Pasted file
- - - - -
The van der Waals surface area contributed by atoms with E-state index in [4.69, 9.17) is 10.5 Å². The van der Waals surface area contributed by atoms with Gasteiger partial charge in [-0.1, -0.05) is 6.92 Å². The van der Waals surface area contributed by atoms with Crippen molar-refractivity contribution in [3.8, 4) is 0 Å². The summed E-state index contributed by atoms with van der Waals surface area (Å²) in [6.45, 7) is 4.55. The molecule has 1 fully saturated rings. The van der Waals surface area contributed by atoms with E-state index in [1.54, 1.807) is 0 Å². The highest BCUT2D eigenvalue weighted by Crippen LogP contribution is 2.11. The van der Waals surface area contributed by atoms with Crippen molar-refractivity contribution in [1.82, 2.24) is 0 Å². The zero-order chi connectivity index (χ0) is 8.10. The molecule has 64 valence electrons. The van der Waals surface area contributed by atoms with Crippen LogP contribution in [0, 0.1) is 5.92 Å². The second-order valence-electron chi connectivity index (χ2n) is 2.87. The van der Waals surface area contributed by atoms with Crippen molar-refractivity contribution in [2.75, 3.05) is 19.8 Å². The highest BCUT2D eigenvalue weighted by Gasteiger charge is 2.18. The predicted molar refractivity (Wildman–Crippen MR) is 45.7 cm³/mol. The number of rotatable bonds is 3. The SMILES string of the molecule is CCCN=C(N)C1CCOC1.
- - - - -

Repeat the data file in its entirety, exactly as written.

The van der Waals surface area contributed by atoms with E-state index in [4.69, 9.17) is 10.5 Å². The van der Waals surface area contributed by atoms with Gasteiger partial charge in [-0.1, -0.05) is 6.92 Å². The van der Waals surface area contributed by atoms with Crippen molar-refractivity contribution in [3.8, 4) is 0 Å². The summed E-state index contributed by atoms with van der Waals surface area (Å²) in [6.45, 7) is 4.55. The molecule has 1 fully saturated rings. The van der Waals surface area contributed by atoms with E-state index in [1.54, 1.807) is 0 Å². The highest BCUT2D eigenvalue weighted by Crippen LogP contribution is 2.11. The van der Waals surface area contributed by atoms with Crippen molar-refractivity contribution in [1.82, 2.24) is 0 Å². The zero-order chi connectivity index (χ0) is 8.10. The molecule has 64 valence electrons. The van der Waals surface area contributed by atoms with Crippen LogP contribution in [0, 0.1) is 5.92 Å². The second-order valence-electron chi connectivity index (χ2n) is 2.87. The van der Waals surface area contributed by atoms with Crippen molar-refractivity contribution in [2.75, 3.05) is 19.8 Å². The highest BCUT2D eigenvalue weighted by Gasteiger charge is 2.18. The predicted molar refractivity (Wildman–Crippen MR) is 45.7 cm³/mol. The number of rotatable bonds is 3. The SMILES string of the molecule is CCCN=C(N)C1CCOC1.